UMass sees a decrease in off-campus incidents and repeat offenders

By Chance Viles

James Jesson/Daily Collegian
James Jesson/Daily Collegian

The number of off-campus incidents at the University of Massachusetts declined over the last year, down 41 overall incidents from fall 2012, according to a UMass press release.

According to the release, an off-campus conduct report released Jan. 16 shows a total of 227 incidents involving 289 students last semester. In fall 2012, there were 268 incidents involving 431 students.

According to Associate Editor for the Office of News and Media Relations Larry Rivais, a combination of programs such as UMatter, the OWL program for students moving off campus and joint police patrols may have been responsible for the decrease in incidents and repeat offenders.

“The effort has been toward community building … collaborating with neighbors,” Rivais said in a phone interview.

Joint police patrols, established in spring 2013 by the UMass and Amherst police departments, have made a noticeable difference in the amount of incidents off campus, according to Amherst Chief of Police Scott Livingstone.

Amherst has 47 police officers, while other communities of a similar size have closer to 55 officers, so the joint patrols help reduce the student incidents, according to Livingstone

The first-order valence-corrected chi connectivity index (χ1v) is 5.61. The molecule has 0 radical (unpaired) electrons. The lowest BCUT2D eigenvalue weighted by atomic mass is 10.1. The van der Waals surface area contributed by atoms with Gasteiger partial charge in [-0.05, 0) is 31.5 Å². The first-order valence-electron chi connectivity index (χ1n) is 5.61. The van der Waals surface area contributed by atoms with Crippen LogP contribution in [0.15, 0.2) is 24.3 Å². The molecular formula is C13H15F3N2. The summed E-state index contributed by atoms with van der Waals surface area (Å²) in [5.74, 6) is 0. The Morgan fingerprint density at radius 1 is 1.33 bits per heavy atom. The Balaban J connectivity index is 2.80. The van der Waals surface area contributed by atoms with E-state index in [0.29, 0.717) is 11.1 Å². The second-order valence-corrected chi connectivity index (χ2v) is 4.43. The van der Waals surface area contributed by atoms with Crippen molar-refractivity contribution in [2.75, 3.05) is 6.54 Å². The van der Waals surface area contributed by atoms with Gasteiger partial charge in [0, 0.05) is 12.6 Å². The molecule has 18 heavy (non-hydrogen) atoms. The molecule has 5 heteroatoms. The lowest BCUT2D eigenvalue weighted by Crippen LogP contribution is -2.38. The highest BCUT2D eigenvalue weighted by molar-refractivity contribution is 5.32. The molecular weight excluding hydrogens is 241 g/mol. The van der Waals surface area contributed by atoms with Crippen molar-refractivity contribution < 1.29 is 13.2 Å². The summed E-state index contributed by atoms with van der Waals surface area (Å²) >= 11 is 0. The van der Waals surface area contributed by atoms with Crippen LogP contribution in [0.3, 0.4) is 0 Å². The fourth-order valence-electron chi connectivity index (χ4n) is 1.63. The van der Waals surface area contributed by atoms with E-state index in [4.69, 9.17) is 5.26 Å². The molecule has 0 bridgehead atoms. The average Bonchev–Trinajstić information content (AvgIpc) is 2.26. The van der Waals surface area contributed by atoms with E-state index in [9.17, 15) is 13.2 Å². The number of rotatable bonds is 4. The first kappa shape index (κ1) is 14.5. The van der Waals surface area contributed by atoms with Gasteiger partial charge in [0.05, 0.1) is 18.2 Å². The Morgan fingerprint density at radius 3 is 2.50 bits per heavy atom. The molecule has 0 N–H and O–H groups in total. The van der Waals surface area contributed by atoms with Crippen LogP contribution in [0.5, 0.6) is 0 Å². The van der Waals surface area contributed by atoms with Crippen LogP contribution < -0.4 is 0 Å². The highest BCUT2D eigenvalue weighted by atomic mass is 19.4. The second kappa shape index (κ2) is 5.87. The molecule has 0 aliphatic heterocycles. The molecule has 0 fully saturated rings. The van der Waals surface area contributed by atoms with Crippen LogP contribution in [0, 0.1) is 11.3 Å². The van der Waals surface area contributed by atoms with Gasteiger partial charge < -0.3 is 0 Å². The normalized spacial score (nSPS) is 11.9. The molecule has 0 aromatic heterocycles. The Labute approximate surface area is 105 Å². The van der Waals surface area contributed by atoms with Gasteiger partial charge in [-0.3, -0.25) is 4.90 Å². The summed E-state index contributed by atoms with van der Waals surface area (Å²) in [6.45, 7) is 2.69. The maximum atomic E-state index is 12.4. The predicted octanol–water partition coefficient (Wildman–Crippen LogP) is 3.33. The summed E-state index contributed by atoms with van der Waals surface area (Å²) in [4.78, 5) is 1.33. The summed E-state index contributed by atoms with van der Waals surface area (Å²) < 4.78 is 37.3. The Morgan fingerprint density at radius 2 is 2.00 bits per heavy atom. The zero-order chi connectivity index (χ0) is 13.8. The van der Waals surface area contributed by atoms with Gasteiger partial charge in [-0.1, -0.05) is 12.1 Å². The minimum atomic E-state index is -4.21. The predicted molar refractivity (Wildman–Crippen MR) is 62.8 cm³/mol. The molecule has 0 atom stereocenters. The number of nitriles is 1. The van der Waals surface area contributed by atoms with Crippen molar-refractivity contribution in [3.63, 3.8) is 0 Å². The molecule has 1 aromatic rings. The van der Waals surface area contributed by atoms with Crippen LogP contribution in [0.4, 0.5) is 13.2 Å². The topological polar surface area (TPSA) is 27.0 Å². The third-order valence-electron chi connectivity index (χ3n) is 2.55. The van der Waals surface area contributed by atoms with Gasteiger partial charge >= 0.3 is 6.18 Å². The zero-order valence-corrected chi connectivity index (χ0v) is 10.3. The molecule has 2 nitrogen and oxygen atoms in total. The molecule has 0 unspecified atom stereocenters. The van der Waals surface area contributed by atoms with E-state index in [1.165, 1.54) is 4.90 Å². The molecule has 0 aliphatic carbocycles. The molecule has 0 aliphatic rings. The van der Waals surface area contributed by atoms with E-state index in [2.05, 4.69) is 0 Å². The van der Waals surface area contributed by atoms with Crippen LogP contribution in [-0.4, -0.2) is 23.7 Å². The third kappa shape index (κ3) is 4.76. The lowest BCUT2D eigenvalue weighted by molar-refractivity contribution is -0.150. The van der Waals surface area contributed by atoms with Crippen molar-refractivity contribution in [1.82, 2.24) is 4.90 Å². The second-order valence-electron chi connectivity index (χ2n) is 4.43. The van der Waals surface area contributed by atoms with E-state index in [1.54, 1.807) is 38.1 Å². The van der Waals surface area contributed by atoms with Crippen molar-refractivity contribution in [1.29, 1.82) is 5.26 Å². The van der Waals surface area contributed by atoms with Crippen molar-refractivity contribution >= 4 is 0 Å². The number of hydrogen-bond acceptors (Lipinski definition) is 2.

“It’s not a secret. You work together, that’s when good things happen,” Rivais said.

The University has also taken additional steps to educate students about how their behavior can affect their education. The police department now speaks at the freshmen student orientations.

“Education is a big part of what we do,” Livingstone said.

The overall amount of incidents have decreased and so have the number of repeat offenders.

The amount of students involved repeatedly in off-campus incidents has dropped from 18 percent in 2012 to eight percent last semester, according to the release.

According to Livingstone, there is also a correlation between the weather and the number of incidents each weekend . Typically, bad weather means less incidents and crimes, and Livingstone attributes the decline last semester to this.

“Bad weather is a policeman’s best friend,” he said.

“We are very encouraged by the decline in the number of reported incidents in the community,” Interim Vice Chancellor for Student Affairs and Campus Live Enku Gelaye said in the release. “That reflects our ongoing efforts to collaborate with town partners and to educate our students about the importance of being good neighbors. Our messaging to students consistently focuses on the value of community as well as the consequences of bad behavior.”

Chance Viles can be reached at [email protected]